4. Now, make your mushroom filling. Begin by melting a tablespoon of butter in a small pot or pan, then add in your diced shallot. Cook over medium heat until translucent, about 5 minutes. Add in the garlic, cook for a minute or two, then add in the mushrooms, and cook over medium heat for another 10 minutes, until softened. Add in the sprigs of thyme or minced sage, then add in the 1/4 cup of wine and cook over medium heat until the wine has mostly evaporated, another 8 minutes or so. Remove from heat and set aside to cool for a bit.

5. When the mushrooms have cooled, remove the stems from the thyme. Place the mushroom mixture in a bowl along with the ricotta cheese, pumpkin puree, sunchoke or nuts, salt, and pepper. Stir to combine and taste, seasoning as you see fit. Set aside.

6. Now it is time to make your bechamel sauce and cook your lasagna noodles. Boil your water for the lasagna noodles, and cook them according to package directions. You can leave them in the water, off of the heat, for up to 10 minutes while you are assembling.

7. Melt your tablespoon of butter in a small sauce pan over medium heat, then add in the tablespoon of flour and whisk until combined. Do not let the roux brown or you will have to start over. Add in the cup of milk, whisking the whole time, then turn up the heat to medium-high. Bring the mixture to a boil, then add in 1/2 teaspoon of salt, and continue to whisk while you turn the heat down to medium-low, bringing the bechamel to a simmer. Simmer for 8-10 minutes, until reduced and thickened.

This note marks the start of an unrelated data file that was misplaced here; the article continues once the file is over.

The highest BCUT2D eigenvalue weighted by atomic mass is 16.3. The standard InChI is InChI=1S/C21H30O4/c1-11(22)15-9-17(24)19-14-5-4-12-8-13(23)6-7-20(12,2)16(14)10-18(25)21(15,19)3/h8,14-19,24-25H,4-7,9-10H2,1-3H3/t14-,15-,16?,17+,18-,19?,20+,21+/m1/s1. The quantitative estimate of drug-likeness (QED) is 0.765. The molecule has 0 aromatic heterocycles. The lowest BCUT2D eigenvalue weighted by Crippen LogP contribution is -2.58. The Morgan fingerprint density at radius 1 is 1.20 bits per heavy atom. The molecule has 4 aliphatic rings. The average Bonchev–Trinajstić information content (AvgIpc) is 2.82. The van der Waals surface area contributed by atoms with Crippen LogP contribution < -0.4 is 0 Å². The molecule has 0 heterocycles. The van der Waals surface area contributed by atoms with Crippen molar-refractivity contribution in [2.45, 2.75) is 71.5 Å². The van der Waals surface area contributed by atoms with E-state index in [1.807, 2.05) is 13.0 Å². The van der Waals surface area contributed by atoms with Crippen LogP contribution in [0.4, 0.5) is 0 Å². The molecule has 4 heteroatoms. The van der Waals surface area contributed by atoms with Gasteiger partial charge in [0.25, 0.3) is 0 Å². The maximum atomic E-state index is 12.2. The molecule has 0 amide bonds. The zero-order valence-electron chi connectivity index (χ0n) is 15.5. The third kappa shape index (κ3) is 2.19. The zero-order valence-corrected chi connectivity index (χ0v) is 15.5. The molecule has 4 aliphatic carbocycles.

8. Now, assemble your lasagna. Start by placing half of a lasagna noodle at the bottom of your roasted pumpkin. Top with a dollop of your ricotta mixture, followed by some sliced zucchini, a teaspoon of bechamel, and a sprinkle of Parmesan cheese. Layer another noodle on top, then another dollop of the ricotta mixture, zucchini, bechamel, and Parmesan cheese. Continue until you’ve reached the top of your pumpkin. Be sure to press the mixture down every so often so that you can make as many layers as possible. I did about 4 layers in mine. For the last layer, lay down a lasagna noodle, then top with the remaining bechamel and Parmesan cheese.

9. Bake at 350 degrees F for 20 minutes or so, until the cheese is bubbling and the filling has heated through. Serves 3-4, depending on how much you plan to eat.

Mahesh loved this recipe so I wanted to be sure to blog it before I forgot how I made it. It was time consuming but I think worth it, especially for a semi-special occasion. Or, in this case, Thursday. Also, it's not too unhealthy as far as lasagna goes. And, besides, how cute is that:


--- added on Jan 17 2012 ---

Okay, so I was making this and overcooked the pumpkin so it collapsed. SO I layered it all into a traditional lasagne and it was great! For that I did 2 layers of noodles (8), at least double the mushroom mixture, and 1.5 cups of bechamel. Probably a bit more parmesan too. Delicious! Even better than in the pumpkin because there's more other stuff, IMO.